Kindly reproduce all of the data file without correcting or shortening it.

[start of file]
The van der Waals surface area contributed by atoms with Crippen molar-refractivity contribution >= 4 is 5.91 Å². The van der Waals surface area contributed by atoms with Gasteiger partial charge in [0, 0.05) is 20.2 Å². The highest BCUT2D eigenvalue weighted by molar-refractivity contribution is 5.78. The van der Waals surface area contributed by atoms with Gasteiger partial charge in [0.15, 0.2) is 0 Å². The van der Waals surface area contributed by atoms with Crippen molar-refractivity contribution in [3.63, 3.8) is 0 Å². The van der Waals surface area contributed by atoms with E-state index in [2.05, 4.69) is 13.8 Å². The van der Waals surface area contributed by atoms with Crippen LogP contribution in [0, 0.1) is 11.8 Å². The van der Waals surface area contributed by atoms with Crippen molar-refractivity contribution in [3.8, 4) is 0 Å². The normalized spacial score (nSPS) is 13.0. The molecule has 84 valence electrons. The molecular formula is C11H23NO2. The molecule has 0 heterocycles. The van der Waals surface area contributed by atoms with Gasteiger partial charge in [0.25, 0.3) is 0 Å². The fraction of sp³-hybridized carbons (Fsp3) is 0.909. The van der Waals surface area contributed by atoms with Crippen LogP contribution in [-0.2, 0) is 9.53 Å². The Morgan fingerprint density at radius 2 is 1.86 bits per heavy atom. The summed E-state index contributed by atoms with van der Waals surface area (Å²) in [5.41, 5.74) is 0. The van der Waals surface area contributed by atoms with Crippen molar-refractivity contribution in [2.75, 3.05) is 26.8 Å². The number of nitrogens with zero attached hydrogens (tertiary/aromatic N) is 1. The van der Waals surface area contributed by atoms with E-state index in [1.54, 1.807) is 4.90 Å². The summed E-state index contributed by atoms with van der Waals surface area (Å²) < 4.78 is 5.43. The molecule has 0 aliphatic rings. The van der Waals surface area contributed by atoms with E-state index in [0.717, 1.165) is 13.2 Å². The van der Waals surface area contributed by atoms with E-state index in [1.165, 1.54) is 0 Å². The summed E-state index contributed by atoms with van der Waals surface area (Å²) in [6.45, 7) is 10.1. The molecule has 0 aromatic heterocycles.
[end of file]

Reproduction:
The van der Waals surface area contributed by atoms with Crippen molar-refractivity contribution >= 4 is 5.91 Å². The van der Waals surface area contributed by atoms with Gasteiger partial charge in [0, 0.05) is 20.2 Å². The highest BCUT2D eigenvalue weighted by molar-refractivity contribution is 5.78. The van der Waals surface area contributed by atoms with Gasteiger partial charge in [0.15, 0.2) is 0 Å². The van der Waals surface area contributed by atoms with Crippen molar-refractivity contribution in [3.63, 3.8) is 0 Å². The van der Waals surface area contributed by atoms with E-state index in [2.05, 4.69) is 13.8 Å². The van der Waals surface area contributed by atoms with Crippen LogP contribution in [0, 0.1) is 11.8 Å². The van der Waals surface area contributed by atoms with Crippen molar-refractivity contribution in [3.8, 4) is 0 Å². The normalized spacial score (nSPS) is 13.0. The molecule has 84 valence electrons. The molecular formula is C11H23NO2. The molecule has 0 heterocycles. The van der Waals surface area contributed by atoms with Gasteiger partial charge in [0.25, 0.3) is 0 Å². The fraction of sp³-hybridized carbons (Fsp3) is 0.909. The van der Waals surface area contributed by atoms with Crippen LogP contribution in [-0.2, 0) is 9.53 Å². The Morgan fingerprint density at radius 2 is 1.86 bits per heavy atom. The summed E-state index contributed by atoms with van der Waals surface area (Å²) in [5.41, 5.74) is 0. The van der Waals surface area contributed by atoms with Crippen molar-refractivity contribution in [2.75, 3.05) is 26.8 Å². The number of nitrogens with zero attached hydrogens (tertiary/aromatic N) is 1. The van der Waals surface area contributed by atoms with E-state index in [1.54, 1.807) is 4.90 Å². The summed E-state index contributed by atoms with van der Waals surface area (Å²) < 4.78 is 5.43. The molecule has 0 aliphatic rings. The van der Waals surface area contributed by atoms with E-state index in [0.717, 1.165) is 13.2 Å². The van der Waals surface area contributed by atoms with E-state index in [1.165, 1.54) is 0 Å². The summed E-state index contributed by atoms with van der Waals surface area (Å²) in [6.45, 7) is 10.1. The molecule has 0 aromatic heterocycles.